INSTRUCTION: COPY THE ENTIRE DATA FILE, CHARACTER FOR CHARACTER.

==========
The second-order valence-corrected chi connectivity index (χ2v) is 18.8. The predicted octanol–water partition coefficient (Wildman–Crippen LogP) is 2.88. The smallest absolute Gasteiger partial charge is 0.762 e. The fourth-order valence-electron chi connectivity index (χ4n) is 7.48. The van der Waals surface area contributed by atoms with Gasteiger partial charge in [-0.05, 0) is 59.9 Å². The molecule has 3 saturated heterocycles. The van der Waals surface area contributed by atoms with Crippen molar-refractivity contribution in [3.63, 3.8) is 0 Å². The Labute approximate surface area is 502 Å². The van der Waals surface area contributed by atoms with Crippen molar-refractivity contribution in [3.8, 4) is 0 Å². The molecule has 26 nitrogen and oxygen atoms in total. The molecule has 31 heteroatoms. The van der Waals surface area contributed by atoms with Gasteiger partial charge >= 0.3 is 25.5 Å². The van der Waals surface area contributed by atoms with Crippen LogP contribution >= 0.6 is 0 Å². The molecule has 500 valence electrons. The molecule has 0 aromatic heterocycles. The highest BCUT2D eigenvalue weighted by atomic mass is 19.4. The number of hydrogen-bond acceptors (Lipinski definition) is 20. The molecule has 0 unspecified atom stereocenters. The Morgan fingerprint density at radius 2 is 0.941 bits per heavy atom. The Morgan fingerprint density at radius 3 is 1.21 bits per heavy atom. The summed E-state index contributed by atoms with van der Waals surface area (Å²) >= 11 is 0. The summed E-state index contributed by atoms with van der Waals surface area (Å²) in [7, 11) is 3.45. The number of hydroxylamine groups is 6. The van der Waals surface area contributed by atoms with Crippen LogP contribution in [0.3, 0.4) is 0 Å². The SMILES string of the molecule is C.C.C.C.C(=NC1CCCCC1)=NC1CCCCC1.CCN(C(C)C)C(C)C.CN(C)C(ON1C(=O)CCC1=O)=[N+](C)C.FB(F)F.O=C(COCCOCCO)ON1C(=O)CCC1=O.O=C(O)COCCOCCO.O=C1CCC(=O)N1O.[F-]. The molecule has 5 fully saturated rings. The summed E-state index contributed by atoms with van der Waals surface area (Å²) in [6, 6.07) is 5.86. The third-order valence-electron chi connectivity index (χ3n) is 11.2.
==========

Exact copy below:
The second-order valence-corrected chi connectivity index (χ2v) is 18.8. The predicted octanol–water partition coefficient (Wildman–Crippen LogP) is 2.88. The smallest absolute Gasteiger partial charge is 0.762 e. The fourth-order valence-electron chi connectivity index (χ4n) is 7.48. The van der Waals surface area contributed by atoms with Gasteiger partial charge in [-0.05, 0) is 59.9 Å². The molecule has 3 saturated heterocycles. The van der Waals surface area contributed by atoms with Crippen molar-refractivity contribution in [3.63, 3.8) is 0 Å². The Labute approximate surface area is 502 Å². The van der Waals surface area contributed by atoms with Crippen molar-refractivity contribution in [3.8, 4) is 0 Å². The molecule has 26 nitrogen and oxygen atoms in total. The molecule has 31 heteroatoms. The van der Waals surface area contributed by atoms with Gasteiger partial charge >= 0.3 is 25.5 Å². The van der Waals surface area contributed by atoms with Crippen LogP contribution >= 0.6 is 0 Å². The molecule has 500 valence electrons. The molecule has 0 aromatic heterocycles. The highest BCUT2D eigenvalue weighted by atomic mass is 19.4. The number of hydrogen-bond acceptors (Lipinski definition) is 20. The molecule has 0 unspecified atom stereocenters. The Morgan fingerprint density at radius 2 is 0.941 bits per heavy atom. The Morgan fingerprint density at radius 3 is 1.21 bits per heavy atom. The summed E-state index contributed by atoms with van der Waals surface area (Å²) >= 11 is 0. The summed E-state index contributed by atoms with van der Waals surface area (Å²) in [7, 11) is 3.45. The number of hydroxylamine groups is 6. The van der Waals surface area contributed by atoms with Crippen LogP contribution in [0.3, 0.4) is 0 Å². The SMILES string of the molecule is C.C.C.C.C(=NC1CCCCC1)=NC1CCCCC1.CCN(C(C)C)C(C)C.CN(C)C(ON1C(=O)CCC1=O)=[N+](C)C.FB(F)F.O=C(COCCOCCO)ON1C(=O)CCC1=O.O=C(O)COCCOCCO.O=C1CCC(=O)N1O.[F-]. The molecule has 5 fully saturated rings. The summed E-state index contributed by atoms with van der Waals surface area (Å²) in [6, 6.07) is 5.86. The third-order valence-electron chi connectivity index (χ3n) is 11.2.